Daily Development for Wednesday, August 18, 2004
by: Patrick A. Randolph, Jr.
Elmer F. Pierson Professor of Law
UMKC School of Law
Of Counsel: Blackwell Sanders Peper Martin Kansas City, Missouri dirt@umkc.edu

LANDLORD/TENANT; COMMERCIAL; EXCLUSIVE USE CLAUSES; RADIUS CLAUSES: Although tenant benefitted by an exclusive use clause no longer operates the protected us (a supermarket) on the leased premises, a restrictive covenant preventing the landlord from allowing any other entity to operate a supermarket within a certain vicinity was enforceable.

Deer Cross v. Stop & Shop Supermarket, 773 N.Y.S.2d 211 (Sup. 2003).

A tenant leased commercial space pursuant to a lease containing a landlord's covenant not to allow any other supermarket to operate within two miles of the tenant's supermarket. The lease contained a tenant's covenant to open, but no continuous operation covenant. The term was twenty five years with three ten year options. The landlord later transferred the land subject to the lease to Deer Cross. The tenant assigned its lease to Stop & Shop.

Stop & Shop opened another market operation within two miles of the subject shopping center, but did not terminate the lease. Deer Cross wanted to lease other premises within the two mile radius of the originally leased premises to another grocery store, and Stop & Shop objected. It noted that it had an economic interest in protecting its new store and that the lease stated specifically that restrictive covenants were intended to be in effect throughout the intitial and ten year option terms. Deer Cross brought suit for declaratory relief that the clause was not effective.

The court held that even though the tenant no longer operated the leased space as a supermarket, the landlord's restrictive covenant was still enforceable; thus, the landlord was not allowed to lease space to another supermarket within two miles of the tenant's leasehold. It held that the landlord had the burden to demonstrate that the parties did not intend that the clause remained in effect notwithstanding tenant's cessation of the protected use, and that it failed to do so.

Comment 1: The part of the decision interpreting the lease language is not unprecedented, but there are a few cases going the other way. The court's interpretation is a creditable example of the "hardball" approach that New York courts frequently take toward commercial lease interpretation. These courts recognize that the active leasing market in New York consists of sophisticated parties on both sides, and that the interests of the market are best served by clear rules and a minimum of judicial second guessing of the lease language.

Note that there are some cases (certainly not in New York) that conclude that where a tenant renews a lease on dark space specifically in order to preserve a radius clause protection, there is a breach of some implied duty of continuous operation or some other good faith and fair dealing breach. The editor has collected some of these cases in his article: "Going Dark Aggressively, "Probate & Property" Fall 1996 issue (published as a book chapter in The Commercial Lease II (1996)). Of course, the editor has dealt at length with the issue in his newly published revision of Friedman on Leases.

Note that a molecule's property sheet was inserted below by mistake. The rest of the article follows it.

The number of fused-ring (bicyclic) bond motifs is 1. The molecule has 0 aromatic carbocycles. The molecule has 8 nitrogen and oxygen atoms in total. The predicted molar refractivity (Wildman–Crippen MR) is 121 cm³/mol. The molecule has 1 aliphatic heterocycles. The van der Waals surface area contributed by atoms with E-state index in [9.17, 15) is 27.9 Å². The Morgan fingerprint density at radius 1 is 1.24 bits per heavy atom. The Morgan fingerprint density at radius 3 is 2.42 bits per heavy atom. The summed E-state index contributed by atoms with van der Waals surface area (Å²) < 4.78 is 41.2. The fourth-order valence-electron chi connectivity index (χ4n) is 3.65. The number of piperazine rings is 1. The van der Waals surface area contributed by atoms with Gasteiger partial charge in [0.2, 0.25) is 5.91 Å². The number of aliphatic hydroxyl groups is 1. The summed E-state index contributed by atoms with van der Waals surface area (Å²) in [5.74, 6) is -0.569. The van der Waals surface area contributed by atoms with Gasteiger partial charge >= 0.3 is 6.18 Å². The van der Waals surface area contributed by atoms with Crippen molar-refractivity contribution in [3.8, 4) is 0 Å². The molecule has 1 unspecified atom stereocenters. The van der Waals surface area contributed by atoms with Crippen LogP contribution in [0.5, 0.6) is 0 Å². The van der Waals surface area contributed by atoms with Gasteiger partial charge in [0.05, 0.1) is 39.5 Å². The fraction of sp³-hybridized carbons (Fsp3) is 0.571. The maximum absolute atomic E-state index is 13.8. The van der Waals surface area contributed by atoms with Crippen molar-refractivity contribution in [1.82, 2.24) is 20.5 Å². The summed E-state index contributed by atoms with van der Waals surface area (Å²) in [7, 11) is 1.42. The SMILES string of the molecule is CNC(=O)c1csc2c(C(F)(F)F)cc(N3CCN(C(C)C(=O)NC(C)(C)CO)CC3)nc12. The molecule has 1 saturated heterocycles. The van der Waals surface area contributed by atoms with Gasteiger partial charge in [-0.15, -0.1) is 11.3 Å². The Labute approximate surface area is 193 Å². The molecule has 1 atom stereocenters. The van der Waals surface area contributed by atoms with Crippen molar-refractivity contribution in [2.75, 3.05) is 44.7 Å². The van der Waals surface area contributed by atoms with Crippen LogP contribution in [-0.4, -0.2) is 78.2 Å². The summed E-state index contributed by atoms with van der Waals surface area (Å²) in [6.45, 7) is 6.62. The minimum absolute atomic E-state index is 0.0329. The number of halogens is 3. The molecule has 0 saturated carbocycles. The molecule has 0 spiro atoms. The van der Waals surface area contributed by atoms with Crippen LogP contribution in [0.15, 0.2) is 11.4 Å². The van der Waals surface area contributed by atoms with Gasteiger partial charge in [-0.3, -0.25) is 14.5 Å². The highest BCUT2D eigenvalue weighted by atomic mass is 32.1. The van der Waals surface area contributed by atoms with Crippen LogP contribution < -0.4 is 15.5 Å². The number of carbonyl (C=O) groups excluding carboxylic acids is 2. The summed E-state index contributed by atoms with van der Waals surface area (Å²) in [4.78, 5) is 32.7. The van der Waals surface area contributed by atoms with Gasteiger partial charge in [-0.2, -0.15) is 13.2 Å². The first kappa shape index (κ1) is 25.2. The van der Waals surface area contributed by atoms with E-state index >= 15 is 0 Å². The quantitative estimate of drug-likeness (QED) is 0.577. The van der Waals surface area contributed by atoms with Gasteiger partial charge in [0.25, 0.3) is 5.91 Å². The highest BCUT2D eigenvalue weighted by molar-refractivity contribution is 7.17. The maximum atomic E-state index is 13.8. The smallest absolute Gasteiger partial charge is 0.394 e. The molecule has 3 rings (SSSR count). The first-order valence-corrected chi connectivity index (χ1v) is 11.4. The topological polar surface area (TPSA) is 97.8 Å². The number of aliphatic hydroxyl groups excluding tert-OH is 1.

Here, however, there is little question that the parties expressed their view that the tenant had no continuous operation duty. The covenant to open expressly disclaimed any operating duty. Further, there is no indication in the case that the tenant in fact was dark. It just wasn't operating a super market.

Comment 2: The editor can't agree that the language stating that the restrictive covenants were intended to be effective throughout the initial and option terms in fact has anything to do with the expression of the parties' intent on the issue at hand. It likely was designed to deal with the question of whether the covenants ran to the option periods. Nevertheless, the editor concurs in the final outcome. The lease is clear enough, and the landlord should have pushed for greater clarity if it had some other outcome in mind.

Comment 3: There is no mention by either side of the "touch and concern" issue here, although clearly the property has passed into new hands both on the landlord and the tenant side. If the court were to invoke the rule in all its glory, requiring touch and concern both as to benefit and burden, it would have to find that both the benefitted and burdened property were later parcels "to be identified" as time went on. Not impossible, but interesting. The new Restatement of Servitudes would do away with the "touch and concern requirement" entirely. The editor may not go that far, but he notes that many jurisdictions require far less than the original rule requires, and often have no requirement for the benefit to run.

There is some authority concluding that a radius clause ought not to apply to successors in interest to the landlord unless the lease is very clear on that specific point. See Wal-Mart Stores, Inc. v. Ingles Markets, Inc., 581 So. 2d 111 (N.Car. App. 2003) (the DIRT DD for 12/1/03), but that case had weaker language than the case at hand.

Comment 4: You may wonder why the landlord decided to seek declaratory relief here, thus undertaking the burden of proof and spending money on a very tough case. The fact is that it thought it had a

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